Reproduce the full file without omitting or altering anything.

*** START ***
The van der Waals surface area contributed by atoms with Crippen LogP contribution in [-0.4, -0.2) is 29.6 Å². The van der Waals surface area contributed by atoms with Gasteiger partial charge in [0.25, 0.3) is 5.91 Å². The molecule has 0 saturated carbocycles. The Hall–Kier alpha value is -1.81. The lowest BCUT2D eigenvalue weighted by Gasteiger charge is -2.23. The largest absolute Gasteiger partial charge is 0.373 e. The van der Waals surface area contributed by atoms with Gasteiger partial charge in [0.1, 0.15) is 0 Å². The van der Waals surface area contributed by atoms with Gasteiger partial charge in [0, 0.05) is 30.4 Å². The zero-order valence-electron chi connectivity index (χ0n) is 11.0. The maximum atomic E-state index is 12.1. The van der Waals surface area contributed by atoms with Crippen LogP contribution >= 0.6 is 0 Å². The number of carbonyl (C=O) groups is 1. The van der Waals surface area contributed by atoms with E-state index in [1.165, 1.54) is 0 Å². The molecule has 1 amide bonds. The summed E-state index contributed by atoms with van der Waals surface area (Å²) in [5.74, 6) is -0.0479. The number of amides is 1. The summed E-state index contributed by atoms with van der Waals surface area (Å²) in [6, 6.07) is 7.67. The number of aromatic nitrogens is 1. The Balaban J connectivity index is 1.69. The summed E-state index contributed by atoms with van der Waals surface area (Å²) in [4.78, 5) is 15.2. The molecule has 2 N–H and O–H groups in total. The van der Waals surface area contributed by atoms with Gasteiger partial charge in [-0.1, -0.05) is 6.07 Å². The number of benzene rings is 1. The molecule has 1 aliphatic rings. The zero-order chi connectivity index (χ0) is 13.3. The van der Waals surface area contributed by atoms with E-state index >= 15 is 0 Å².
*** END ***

The van der Waals surface area contributed by atoms with Crippen LogP contribution in [-0.4, -0.2) is 29.6 Å². The van der Waals surface area contributed by atoms with Gasteiger partial charge in [0.25, 0.3) is 5.91 Å². The molecule has 0 saturated carbocycles. The Hall–Kier alpha value is -1.81. The lowest BCUT2D eigenvalue weighted by Gasteiger charge is -2.23. The largest absolute Gasteiger partial charge is 0.373 e. The van der Waals surface area contributed by atoms with Gasteiger partial charge in [0.1, 0.15) is 0 Å². The van der Waals surface area contributed by atoms with Gasteiger partial charge in [0, 0.05) is 30.4 Å². The zero-order valence-electron chi connectivity index (χ0n) is 11.0. The maximum atomic E-state index is 12.1. The van der Waals surface area contributed by atoms with Crippen LogP contribution >= 0.6 is 0 Å². The number of carbonyl (C=O) groups is 1. The van der Waals surface area contributed by atoms with E-state index in [1.165, 1.54) is 0 Å². The molecule has 1 amide bonds. The summed E-state index contributed by atoms with van der Waals surface area (Å²) in [5.74, 6) is -0.0479. The number of amides is 1. The summed E-state index contributed by atoms with van der Waals surface area (Å²) in [6, 6.07) is 7.67. The number of aromatic nitrogens is 1. The Balaban J connectivity index is 1.69. The summed E-state index contributed by atoms with van der Waals surface area (Å²) in [4.78, 5) is 15.2. The molecule has 2 N–H and O–H groups in total. The van der Waals surface area contributed by atoms with Gasteiger partial charge in [-0.1, -0.05) is 6.07 Å². The number of benzene rings is 1. The molecule has 1 aliphatic rings. The zero-order chi connectivity index (χ0) is 13.3. The van der Waals surface area contributed by atoms with E-state index >= 15 is 0 Å².